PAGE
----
The following section describes a common problem that occurs when pushing SAP data into an SQL server database when collation is not set case-sensitive. The given example shows how to customize the drop & create SQL server statement within Xtract Universal destination settings.
Collation SQL Server
Collations in SQL Server provide sorting rules, case, and accent sensitivity properties for your data. Collations that are used with character data types, such as char and varchar, difine the code page and corresponding characters that can be represented for the corresponding data type.
Collation can be set up on three different levels:
MSSQL server offers different collation statements. The following excerpts provide the necessary adaptions for the given example:
|Case-sensitive (_CS)||Distinguishes between uppercase and lowercase letters. If this option is selected, lowercase letters sort ahead of their uppercase versions. If this option isn’t selected, the collation is case-insensitive. Which means, SQL Server considers the uppercase and lowercase versions of letters to be identical for sorting purposes. You can explicitly select case insensitivity by specifying _CI.|
|Accent-sensitive (_AS)||Distinguishes between accented and unaccented characters. For example, “a” is not equal to “ấ”. If this option isn’t selected, the collation is accent-insensitive. Which means, SQL Server considers the accented and unaccented versions of letters to be identical for sorting purposes. You can explicitly select accent insensitivity by specifying _AI.|
Check the complete list of usable collations.
SQL Server Management Studio (SSMS)
Check the database settings xu_fas, following collation statement appears: Latin1_General_100_CI_AI.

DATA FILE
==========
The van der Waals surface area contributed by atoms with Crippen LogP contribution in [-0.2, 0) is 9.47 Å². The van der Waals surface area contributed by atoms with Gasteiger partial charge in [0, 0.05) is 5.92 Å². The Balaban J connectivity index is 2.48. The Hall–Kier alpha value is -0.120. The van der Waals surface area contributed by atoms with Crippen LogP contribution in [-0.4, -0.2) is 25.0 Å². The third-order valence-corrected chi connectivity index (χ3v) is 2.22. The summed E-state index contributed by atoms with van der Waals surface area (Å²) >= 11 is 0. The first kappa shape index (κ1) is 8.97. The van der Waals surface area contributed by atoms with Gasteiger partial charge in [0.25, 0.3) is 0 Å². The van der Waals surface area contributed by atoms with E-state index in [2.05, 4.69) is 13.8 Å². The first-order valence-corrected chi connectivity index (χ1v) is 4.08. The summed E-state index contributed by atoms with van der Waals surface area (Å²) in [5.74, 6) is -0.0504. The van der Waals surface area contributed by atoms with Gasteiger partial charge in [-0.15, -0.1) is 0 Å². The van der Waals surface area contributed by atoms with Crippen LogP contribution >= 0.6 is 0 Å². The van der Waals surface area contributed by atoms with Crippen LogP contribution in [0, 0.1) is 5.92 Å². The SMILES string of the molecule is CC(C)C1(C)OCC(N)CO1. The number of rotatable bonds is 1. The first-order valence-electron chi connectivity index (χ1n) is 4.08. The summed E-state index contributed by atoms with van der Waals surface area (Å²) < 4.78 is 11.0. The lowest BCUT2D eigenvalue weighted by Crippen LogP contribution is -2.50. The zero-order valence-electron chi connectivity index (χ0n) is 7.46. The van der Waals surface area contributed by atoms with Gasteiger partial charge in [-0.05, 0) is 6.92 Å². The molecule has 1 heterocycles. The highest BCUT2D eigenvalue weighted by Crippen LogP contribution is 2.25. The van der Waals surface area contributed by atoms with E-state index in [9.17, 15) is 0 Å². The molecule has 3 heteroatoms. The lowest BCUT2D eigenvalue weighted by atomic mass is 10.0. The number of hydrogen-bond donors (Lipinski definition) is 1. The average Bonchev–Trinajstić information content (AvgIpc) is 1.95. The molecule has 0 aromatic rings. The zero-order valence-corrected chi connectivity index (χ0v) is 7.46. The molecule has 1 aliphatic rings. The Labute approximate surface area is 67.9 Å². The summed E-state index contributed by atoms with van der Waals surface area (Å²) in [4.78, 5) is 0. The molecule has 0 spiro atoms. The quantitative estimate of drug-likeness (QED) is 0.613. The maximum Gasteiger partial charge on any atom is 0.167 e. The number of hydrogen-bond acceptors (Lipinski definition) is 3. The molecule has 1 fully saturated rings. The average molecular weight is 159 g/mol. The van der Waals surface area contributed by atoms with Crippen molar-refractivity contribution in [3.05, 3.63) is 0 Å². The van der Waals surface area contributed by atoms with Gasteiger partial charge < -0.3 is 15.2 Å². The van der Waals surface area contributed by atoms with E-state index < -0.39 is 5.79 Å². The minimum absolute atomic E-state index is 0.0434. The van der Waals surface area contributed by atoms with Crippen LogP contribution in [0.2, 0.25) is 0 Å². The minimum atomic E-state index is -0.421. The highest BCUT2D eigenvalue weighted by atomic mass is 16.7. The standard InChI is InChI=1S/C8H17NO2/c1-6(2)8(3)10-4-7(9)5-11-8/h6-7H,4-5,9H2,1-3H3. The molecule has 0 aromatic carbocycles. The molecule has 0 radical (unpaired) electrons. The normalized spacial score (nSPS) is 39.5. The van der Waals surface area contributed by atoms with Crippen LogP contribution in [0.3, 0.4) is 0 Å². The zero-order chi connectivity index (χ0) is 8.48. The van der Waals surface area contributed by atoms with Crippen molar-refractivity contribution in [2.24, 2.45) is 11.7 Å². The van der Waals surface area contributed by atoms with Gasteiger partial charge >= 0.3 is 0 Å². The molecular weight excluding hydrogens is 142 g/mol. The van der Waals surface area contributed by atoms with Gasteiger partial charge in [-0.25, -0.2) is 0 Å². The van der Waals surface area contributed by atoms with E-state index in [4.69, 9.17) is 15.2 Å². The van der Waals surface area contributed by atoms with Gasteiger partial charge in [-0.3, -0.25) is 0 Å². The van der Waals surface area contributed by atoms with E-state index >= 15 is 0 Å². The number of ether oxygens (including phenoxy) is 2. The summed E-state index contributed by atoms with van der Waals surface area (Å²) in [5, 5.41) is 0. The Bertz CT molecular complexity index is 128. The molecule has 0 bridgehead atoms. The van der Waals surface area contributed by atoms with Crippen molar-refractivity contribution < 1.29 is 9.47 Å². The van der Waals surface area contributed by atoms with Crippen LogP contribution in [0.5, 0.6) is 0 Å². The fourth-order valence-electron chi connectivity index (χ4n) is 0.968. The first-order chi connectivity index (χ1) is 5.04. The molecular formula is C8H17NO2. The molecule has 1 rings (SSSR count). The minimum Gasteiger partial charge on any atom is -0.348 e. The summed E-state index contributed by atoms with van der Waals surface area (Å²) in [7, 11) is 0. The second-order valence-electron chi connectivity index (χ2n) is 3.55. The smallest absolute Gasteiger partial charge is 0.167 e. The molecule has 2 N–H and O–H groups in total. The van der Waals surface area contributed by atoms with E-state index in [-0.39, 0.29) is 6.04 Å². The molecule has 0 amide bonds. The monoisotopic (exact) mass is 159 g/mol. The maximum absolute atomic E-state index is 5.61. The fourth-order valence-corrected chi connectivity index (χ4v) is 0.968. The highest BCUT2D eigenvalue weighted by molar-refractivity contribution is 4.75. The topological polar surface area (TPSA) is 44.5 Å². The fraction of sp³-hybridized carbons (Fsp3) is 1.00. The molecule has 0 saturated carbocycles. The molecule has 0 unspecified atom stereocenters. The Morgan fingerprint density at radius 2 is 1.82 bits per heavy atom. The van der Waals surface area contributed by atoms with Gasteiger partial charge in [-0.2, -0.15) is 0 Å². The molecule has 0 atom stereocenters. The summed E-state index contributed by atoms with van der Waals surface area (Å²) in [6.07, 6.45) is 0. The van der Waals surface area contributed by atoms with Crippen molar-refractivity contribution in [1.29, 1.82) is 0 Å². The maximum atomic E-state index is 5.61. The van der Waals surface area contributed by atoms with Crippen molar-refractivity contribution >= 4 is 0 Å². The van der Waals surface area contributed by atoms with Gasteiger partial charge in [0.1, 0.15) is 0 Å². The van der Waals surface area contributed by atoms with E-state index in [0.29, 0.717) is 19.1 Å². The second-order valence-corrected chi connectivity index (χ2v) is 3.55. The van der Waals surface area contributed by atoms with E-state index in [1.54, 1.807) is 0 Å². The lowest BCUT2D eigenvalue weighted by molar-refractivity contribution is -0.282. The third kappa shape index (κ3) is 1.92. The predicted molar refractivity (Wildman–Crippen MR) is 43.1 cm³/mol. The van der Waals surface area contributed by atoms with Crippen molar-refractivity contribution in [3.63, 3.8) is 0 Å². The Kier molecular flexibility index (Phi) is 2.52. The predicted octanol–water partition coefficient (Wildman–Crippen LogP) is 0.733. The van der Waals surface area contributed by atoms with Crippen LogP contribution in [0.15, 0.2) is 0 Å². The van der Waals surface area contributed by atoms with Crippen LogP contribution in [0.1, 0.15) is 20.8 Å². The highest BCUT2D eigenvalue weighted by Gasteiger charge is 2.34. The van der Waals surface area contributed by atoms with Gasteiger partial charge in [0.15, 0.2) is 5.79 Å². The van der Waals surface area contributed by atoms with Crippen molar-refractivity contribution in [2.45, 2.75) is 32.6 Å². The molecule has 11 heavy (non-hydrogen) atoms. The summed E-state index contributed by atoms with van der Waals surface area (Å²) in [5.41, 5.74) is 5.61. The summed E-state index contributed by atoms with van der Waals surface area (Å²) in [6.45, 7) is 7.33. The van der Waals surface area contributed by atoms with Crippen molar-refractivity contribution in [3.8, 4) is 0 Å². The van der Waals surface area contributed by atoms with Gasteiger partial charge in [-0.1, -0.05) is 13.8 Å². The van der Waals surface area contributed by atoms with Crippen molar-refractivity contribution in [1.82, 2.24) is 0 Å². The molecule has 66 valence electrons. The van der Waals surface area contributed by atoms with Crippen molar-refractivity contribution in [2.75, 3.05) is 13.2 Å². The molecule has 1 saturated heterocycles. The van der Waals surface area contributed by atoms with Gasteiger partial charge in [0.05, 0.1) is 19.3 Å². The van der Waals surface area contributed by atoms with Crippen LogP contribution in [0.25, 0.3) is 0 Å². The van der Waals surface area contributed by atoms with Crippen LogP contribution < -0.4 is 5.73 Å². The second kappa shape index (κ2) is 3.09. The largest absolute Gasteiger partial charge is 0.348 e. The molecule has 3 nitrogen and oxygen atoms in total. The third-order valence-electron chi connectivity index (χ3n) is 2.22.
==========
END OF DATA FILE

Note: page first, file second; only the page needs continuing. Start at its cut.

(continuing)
We want to extract the SAP table MAKT from ECC:
- Create an table extraction as discribed in Online Help article.
- The look-up process dispends the corresponding metadata from our SAP object MAKT.
- Composite primary key consists of the table fields: MANDT, MATNR, SPRAS with a unique constraint.
- SAP field SPRAS is of data type LANG with a length 1.
- Create a simple Where clause statement like: MATNR = ‘000000000000000038’ AND ( SPRAS = ‘d’ OR SPRAS = ‘D’ )
- Click [Load live preview]. The result is the following: two data entries - the SAP database interprets the data records with upper-case ‘D’ and lower-case ‘d’ in the field SPRAS as different data records.
- Select an MSSQL server destination for the previously edited extraction and click [Run].
The destination following error occurs during the extration.
System.Data.SqlClient.SqlException (0x80131904): Violation of PRIMARY KEY constraint ‘PK__makt__3483F06C110B42CD’. Cannot insert duplicate key in object ‘dbo.makt’.The duplicate key value is (800, 000000000000000038, d)
As explained above Xtract Universal isn’t able to push the data of ‘MAKT’ into MSSQL server due to used collation statement of the database. In this case, the user has to customize the SQL statement Preparation of the MSSQL destination settings.
- Change the default value Drop & Create to Custom SQL and click [Edit SQL].
- Select the Drop & Create entry from the drop-down menu and click on [Generate Statement] for table MAKT.
- Customize column collation for field SPRAS as shown below.
- The extraction to MSSQL server ends with the following message ‘Extraction finished successfully’.
IF (object_id('MAKT') IS NOT NULL) BEGIN DROP TABLE [MAKT]; END; CREATE TABLE [MAKT] ( [MANDT] NATIONAL CHARACTER VARYING(3) NOT NULL, [MATNR] NATIONAL CHARACTER VARYING(18) NOT NULL, [SPRAS] NATIONAL CHARACTER VARYING(1) COLLATE Latin1_General_100_CS_AS NOT NULL, [MAKTX] NATIONAL CHARACTER VARYING(40), [MAKTG] NATIONAL CHARACTER VARYING(40), PRIMARY KEY ( [MANDT], [MATNR], [SPRAS] ) );